Using a frequency modulated signal (FM) resulted in a crisp clear voice signal free of static and “hum.” Which is why – before the recent move to digital broadcasting, your old analog TV incorporated an Amplitude Modulated (AM) picture signal coupled to Frequency Modulated (FM) sound signal. (And that’s the easy part to explain; explaining how color is transmitted … !)

So like the A/C lines in the dormitory carried our induced AM signal, the steel rails and lines trackside, became the carrier medium for the Trainphone radio signal. The frequency modulation (FM) spectrum would have resulted in a clear signal, void of “hum” or “scratchiness.” And there you have the basics of the Trainphone operated.

I direct you to the Philadelphia Chapter of the Pennsylvania Railroad Technical & Historical Society, who did a fine job of documenting the restoration of the 5809. There are a number of close up photos of the Trainphone installation and the “hand rails” on top of the E8, well as other aspects of the Trainphone system.

I don't know how channels were assigned, nor how many channels the system could accomodate. Please chime in if you can help expand our knowledge of this interesting communication system.

In 1945 the Pennsylvania Railroad inaugurated two-way train-telephone communication system in main line operation, between Albion, Pa. and North Bessemer Yard in Pittsburgh. Perfected in the 1940's, the Trainphone system was phased out in favor of more traditional radio systems in the early 1960’s. The Pennsylvania Railroad communication systems were considered state of the art and advanced for their era.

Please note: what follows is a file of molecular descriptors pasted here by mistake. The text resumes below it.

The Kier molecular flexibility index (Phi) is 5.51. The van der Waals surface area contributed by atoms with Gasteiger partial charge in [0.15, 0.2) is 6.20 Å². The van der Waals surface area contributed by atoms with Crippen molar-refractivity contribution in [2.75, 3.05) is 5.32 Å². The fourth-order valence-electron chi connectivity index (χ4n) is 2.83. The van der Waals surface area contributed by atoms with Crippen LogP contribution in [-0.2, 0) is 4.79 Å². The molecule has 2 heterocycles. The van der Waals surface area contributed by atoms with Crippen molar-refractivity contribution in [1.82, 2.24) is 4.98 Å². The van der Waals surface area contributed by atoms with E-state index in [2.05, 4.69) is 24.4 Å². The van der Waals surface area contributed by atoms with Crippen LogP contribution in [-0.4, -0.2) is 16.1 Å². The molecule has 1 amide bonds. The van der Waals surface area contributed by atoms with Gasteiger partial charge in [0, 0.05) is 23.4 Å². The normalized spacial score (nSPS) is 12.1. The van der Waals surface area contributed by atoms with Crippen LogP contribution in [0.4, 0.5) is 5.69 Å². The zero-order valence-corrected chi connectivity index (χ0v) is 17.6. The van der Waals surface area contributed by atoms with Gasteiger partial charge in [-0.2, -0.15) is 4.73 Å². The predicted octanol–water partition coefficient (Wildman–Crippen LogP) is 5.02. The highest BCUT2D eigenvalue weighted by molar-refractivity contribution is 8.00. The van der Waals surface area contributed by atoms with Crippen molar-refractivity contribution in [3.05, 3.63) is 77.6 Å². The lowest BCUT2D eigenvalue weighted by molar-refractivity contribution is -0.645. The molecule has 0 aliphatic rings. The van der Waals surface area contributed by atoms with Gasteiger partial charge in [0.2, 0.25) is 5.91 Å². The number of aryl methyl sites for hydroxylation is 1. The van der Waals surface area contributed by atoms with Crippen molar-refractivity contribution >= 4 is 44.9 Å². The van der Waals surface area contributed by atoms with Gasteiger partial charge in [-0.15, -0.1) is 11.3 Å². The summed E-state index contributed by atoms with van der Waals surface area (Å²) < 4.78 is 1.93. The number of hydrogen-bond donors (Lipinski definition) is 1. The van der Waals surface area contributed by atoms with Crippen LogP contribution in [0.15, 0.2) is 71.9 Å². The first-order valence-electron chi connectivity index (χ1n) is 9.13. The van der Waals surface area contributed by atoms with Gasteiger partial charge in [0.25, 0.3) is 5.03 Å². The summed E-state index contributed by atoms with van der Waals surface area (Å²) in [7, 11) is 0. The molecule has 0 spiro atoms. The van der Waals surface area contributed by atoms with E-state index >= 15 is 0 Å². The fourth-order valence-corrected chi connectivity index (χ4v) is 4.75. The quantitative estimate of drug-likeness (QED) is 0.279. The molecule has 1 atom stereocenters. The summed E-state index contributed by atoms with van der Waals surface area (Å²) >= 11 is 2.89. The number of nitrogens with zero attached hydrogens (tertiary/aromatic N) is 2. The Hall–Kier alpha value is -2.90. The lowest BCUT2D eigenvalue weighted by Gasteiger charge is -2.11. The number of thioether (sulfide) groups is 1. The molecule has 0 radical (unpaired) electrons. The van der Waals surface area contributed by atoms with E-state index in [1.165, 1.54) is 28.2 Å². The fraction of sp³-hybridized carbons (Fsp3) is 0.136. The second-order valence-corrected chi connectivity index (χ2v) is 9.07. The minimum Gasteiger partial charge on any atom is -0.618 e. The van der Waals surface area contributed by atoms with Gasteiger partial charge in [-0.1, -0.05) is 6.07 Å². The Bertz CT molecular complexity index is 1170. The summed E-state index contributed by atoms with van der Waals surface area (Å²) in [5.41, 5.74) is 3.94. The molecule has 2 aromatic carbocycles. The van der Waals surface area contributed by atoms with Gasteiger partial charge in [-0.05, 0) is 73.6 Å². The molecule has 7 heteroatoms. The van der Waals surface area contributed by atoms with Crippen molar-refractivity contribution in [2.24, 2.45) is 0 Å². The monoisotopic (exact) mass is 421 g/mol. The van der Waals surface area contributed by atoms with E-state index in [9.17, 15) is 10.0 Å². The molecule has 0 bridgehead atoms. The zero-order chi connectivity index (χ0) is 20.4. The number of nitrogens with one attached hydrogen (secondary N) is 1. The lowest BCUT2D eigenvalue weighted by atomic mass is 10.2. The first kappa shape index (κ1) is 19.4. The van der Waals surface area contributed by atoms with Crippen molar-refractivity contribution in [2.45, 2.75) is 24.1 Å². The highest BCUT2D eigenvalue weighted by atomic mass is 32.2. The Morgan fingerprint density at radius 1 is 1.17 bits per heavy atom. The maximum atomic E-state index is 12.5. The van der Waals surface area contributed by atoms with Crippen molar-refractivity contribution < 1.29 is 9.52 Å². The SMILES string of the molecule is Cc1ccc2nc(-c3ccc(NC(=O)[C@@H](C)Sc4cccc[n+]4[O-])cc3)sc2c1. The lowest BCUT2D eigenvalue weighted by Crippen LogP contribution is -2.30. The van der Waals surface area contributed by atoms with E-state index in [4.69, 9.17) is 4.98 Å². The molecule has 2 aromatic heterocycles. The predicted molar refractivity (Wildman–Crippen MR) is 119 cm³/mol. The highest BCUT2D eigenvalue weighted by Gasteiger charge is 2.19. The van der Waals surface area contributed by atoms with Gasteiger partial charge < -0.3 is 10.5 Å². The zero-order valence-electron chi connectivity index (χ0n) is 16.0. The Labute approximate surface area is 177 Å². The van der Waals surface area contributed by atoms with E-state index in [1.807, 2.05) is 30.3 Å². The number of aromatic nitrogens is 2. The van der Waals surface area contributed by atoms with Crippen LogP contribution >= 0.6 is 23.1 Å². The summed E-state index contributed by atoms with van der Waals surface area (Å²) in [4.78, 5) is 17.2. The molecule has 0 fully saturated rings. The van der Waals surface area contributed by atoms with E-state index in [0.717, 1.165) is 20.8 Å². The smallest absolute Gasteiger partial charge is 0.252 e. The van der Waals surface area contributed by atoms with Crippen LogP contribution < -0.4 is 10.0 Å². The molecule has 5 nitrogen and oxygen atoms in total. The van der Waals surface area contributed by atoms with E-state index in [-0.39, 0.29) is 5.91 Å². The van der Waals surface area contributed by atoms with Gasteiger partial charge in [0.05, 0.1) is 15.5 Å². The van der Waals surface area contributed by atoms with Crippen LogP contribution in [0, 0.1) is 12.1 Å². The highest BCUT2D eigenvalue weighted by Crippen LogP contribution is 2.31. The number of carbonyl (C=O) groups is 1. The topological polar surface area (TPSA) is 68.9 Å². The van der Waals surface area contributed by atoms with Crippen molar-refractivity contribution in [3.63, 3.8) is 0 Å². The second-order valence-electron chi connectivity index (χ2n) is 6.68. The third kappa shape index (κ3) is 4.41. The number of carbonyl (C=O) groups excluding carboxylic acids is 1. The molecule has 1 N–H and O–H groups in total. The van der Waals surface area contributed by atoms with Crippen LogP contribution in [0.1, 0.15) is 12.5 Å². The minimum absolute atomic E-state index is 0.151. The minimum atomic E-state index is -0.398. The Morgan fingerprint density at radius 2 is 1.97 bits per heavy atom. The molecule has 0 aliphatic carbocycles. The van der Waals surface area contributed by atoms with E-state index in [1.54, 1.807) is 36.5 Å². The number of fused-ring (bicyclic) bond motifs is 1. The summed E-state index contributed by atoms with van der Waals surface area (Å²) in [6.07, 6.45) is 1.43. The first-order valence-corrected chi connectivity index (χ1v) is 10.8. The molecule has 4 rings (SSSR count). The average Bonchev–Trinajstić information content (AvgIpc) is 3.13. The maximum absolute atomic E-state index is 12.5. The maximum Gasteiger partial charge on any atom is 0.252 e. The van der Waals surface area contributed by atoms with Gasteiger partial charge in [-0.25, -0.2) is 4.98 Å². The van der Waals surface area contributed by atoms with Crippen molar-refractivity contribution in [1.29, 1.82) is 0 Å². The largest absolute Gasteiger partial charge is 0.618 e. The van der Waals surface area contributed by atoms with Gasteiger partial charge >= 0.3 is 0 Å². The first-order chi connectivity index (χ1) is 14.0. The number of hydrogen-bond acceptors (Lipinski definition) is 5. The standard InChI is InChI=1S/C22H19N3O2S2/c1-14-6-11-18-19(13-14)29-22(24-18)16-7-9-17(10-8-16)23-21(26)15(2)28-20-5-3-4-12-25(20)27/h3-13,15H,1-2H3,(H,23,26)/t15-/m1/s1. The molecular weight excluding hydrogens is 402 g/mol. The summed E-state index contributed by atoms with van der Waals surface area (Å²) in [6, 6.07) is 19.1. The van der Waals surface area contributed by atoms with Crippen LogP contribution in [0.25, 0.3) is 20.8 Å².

Pennsy and Beyond

As early as 1881 – 1887, Thomas Alva Edison invented a system of wireless telegraphy, by induction to and from trains in motion, or between moving trains and railway stations. The system was installed on the Lehigh Valleys R. R. in 1887, and was used there for several years. Edison struggled with induction telegraphy, but never really had any great success.

The principle of radio induction is still alive and well as a method of automatic train operation. In 1972, Japanese National Railways filed United States Patent 3694751. The preamble includes;

An important problem with which railroads are confronted in recent times, is how to deal with the excessive passenger loads and the high travel speeds. A criterion to solve this problem is to transfer train operation from the hands of humans to control by electronic computers.

That is to say, an optimum operation of trains will be realized by installing an electronic computer of an adequate capacity at a central control station, which will exercise an overall control over all trains by means of the computer.

As a matter of fact, you may have already experienced the concept of an “induction” system, similar to radio KGH and the Pennsy Trainphone. Inductive Loop Systems are commonly used in churches, passenger stations, even private homes. They broadcast to hearing aids of the hearing impaired. Or, you may have rented headphones in a museum to listen to presentations in front of displays. One very complex system I've enjoyed was at the Aquarium in Vancouver.

Join the discussion below as we explore this fascinating piece of railroad history. I understand that the Duluth Missabe & Iron Range, and the Kansas City Southern dabbled in the Trainphone induction system, but I’ve been stumped in locating meaningful or credible information about their use.

Photo Credit: "Thanks!" to Jim Appleman for the beautiful Pennsylvania RR photos.

See Also: Induction Train Radio - Two

1 Comments - Click here:

Eric said...

Interesting stuff, Robert, always wondered how about those PRR handrail antennae. KGH is a radio station there, a hospital and my employer here...Kingston General Hospital. High school students at nearby Kingston Collegiate & Vocational Institute have their own local radio station, except in Canada, station names start with C, so call letters are CKVI. Eric